This is a short practical section about the way float numbers sometimes round funny, and how we usually handle it. All languages have these problems, and similar solutions.
It’s not a basic idea of programming, but to write real programs you probably have to know it. I thought this was a good spot for a relaxing chapter.
In regular math, we get lots of infinitely repeating decimals: 1/3, most square roots, or trig like sin, cosin and PI. We carry them around – our final formula will have square roots and division by 3. As we work it out, some will even cancel out. When we need a final decimal number, we work it out once, from the final equation.
Computers can’t do that. Everything needs to be immediately converted into its decimal form. float a=1.0f/3.0f; has to immediately round down to 0.333333. This results in more rounding errors and some weirdness. For example a*3 isn’t back to 1. It’s 0.999999. If we take the square root of 12, then square it later, we have the same problem – we almost get 12.
Computer numbers have one more source of rounding. They store everything in binary. Binary numbers have a one-halves place, a one-quarters place, one-eighths and so on. In binary, 0.1 is an infinitely repeating number. Many decimals that are fine for us, are repeating and rounded in the computer.
For example, this adds 0.1 to n every Update. It never hits exactly 1 – the if will never print:
It’s adding a number which is very close to 0.1. After ten times, it’s very close to 1, but isn’t 1. It’s not really an accuracy problem. The main problem is that our == don’t work. Other weirdness: 10*0.1f is exactly 1. But n=0.1f; n*=10; isn’t.
The end result is that computer rounding can seem random. Almost the same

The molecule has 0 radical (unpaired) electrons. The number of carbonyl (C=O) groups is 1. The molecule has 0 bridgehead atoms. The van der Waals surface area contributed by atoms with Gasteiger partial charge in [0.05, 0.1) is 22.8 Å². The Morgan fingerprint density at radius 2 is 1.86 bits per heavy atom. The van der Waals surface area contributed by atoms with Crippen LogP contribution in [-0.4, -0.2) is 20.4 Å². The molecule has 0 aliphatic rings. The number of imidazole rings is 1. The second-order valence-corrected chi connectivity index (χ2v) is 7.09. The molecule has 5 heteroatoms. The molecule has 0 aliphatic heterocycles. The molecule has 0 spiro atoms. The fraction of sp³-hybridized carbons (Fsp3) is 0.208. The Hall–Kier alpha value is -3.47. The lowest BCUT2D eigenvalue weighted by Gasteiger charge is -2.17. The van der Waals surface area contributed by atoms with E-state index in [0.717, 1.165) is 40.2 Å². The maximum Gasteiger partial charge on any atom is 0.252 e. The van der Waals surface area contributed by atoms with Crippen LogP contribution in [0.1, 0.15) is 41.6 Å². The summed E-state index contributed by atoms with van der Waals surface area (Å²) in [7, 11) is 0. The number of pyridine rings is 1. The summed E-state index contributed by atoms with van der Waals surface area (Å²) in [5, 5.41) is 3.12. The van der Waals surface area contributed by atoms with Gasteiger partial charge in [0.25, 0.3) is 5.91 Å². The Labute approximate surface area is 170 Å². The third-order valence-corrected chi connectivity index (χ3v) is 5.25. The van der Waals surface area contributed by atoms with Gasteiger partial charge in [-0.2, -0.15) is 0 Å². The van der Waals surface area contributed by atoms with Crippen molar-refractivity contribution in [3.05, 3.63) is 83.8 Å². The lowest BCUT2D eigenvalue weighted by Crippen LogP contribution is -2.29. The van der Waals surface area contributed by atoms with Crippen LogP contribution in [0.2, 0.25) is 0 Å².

formula could give the correct result, or could be off by 0.0000001 higher and lower,
To be clear, this is only a problem with rounding decimals. The computer doesn’t have any problems with whole numbers. float n=1.0f; n+=2.0f; will always give you exactly 3.0.
These are various tricks to handle off-by-0.000001 problems. These are when you have if(n==10.0f) and logically n should hit 10, but it hits 9.999999 instead.
We can fix the Update loop above by checking whether n is very close to 1:
The rounding errors are tiny so checking within 0.0001 is safe.
Doing the math inside of the if is a pain. This is why closeEnough functions exist. Unity has one built in (we also wrote one, way back):
This is a brute force approach. You could go through a program and replace every float == with a close-enough and it would probably fix everything without breaking anything new.
Suppose your program moves n up from 0, at various changing speeds, and you want to know when it crosses the edge at 6. Checking if(n>=6) is fine. In theory the real math might hit 6.0, while rounding causes it to be only 5.9999 – it will take an extra step to go past. But you don’t care; you weren’t counting steps anyway.
Or suppose the speed is always 0.1. Now it should clearly take exactly 60 steps to